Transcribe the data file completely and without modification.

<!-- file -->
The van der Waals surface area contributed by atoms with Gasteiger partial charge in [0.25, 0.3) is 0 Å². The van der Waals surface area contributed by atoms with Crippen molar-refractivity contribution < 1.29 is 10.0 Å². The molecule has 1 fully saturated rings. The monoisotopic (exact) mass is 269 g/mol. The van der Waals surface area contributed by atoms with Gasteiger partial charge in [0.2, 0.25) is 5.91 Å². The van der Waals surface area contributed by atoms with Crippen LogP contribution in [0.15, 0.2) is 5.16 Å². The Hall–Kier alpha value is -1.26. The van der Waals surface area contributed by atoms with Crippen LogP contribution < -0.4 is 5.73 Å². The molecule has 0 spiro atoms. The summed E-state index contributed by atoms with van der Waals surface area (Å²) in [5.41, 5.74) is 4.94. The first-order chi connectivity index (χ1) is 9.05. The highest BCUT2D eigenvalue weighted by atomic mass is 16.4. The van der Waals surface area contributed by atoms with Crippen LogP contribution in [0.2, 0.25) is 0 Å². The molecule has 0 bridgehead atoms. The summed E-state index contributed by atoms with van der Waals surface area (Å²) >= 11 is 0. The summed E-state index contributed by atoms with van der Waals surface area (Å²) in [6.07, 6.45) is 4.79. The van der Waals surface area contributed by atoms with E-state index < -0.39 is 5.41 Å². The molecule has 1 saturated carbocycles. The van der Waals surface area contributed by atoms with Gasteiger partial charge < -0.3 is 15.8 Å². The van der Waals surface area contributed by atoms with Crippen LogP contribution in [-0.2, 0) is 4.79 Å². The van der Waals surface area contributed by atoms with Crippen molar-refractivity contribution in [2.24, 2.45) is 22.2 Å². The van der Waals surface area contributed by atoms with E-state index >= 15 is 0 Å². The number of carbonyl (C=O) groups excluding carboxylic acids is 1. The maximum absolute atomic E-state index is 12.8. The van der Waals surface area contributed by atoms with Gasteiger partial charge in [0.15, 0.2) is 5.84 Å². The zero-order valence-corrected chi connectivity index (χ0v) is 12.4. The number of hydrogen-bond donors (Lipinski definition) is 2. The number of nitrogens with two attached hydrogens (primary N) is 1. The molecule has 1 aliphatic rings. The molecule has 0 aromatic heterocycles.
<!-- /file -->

The van der Waals surface area contributed by atoms with Gasteiger partial charge in [0.25, 0.3) is 0 Å². The van der Waals surface area contributed by atoms with Crippen molar-refractivity contribution < 1.29 is 10.0 Å². The molecule has 1 fully saturated rings. The monoisotopic (exact) mass is 269 g/mol. The van der Waals surface area contributed by atoms with Gasteiger partial charge in [0.2, 0.25) is 5.91 Å². The van der Waals surface area contributed by atoms with Crippen LogP contribution in [0.15, 0.2) is 5.16 Å². The Hall–Kier alpha value is -1.26. The van der Waals surface area contributed by atoms with Crippen LogP contribution < -0.4 is 5.73 Å². The molecule has 0 spiro atoms. The summed E-state index contributed by atoms with van der Waals surface area (Å²) in [5.41, 5.74) is 4.94. The first-order chi connectivity index (χ1) is 9.05. The highest BCUT2D eigenvalue weighted by atomic mass is 16.4. The van der Waals surface area contributed by atoms with Crippen LogP contribution in [0.2, 0.25) is 0 Å². The molecule has 0 bridgehead atoms. The summed E-state index contributed by atoms with van der Waals surface area (Å²) >= 11 is 0. The summed E-state index contributed by atoms with van der Waals surface area (Å²) in [6.07, 6.45) is 4.79. The van der Waals surface area contributed by atoms with E-state index < -0.39 is 5.41 Å². The molecule has 1 saturated carbocycles. The van der Waals surface area contributed by atoms with Gasteiger partial charge < -0.3 is 15.8 Å². The van der Waals surface area contributed by atoms with Crippen LogP contribution in [-0.2, 0) is 4.79 Å². The van der Waals surface area contributed by atoms with Crippen molar-refractivity contribution in [2.24, 2.45) is 22.2 Å². The van der Waals surface area contributed by atoms with E-state index >= 15 is 0 Å². The number of carbonyl (C=O) groups excluding carboxylic acids is 1. The maximum absolute atomic E-state index is 12.8. The van der Waals surface area contributed by atoms with Gasteiger partial charge in [0.15, 0.2) is 5.84 Å². The zero-order valence-corrected chi connectivity index (χ0v) is 12.4. The number of hydrogen-bond donors (Lipinski definition) is 2. The number of nitrogens with two attached hydrogens (primary N) is 1. The molecule has 1 aliphatic rings. The molecule has 0 aromatic heterocycles.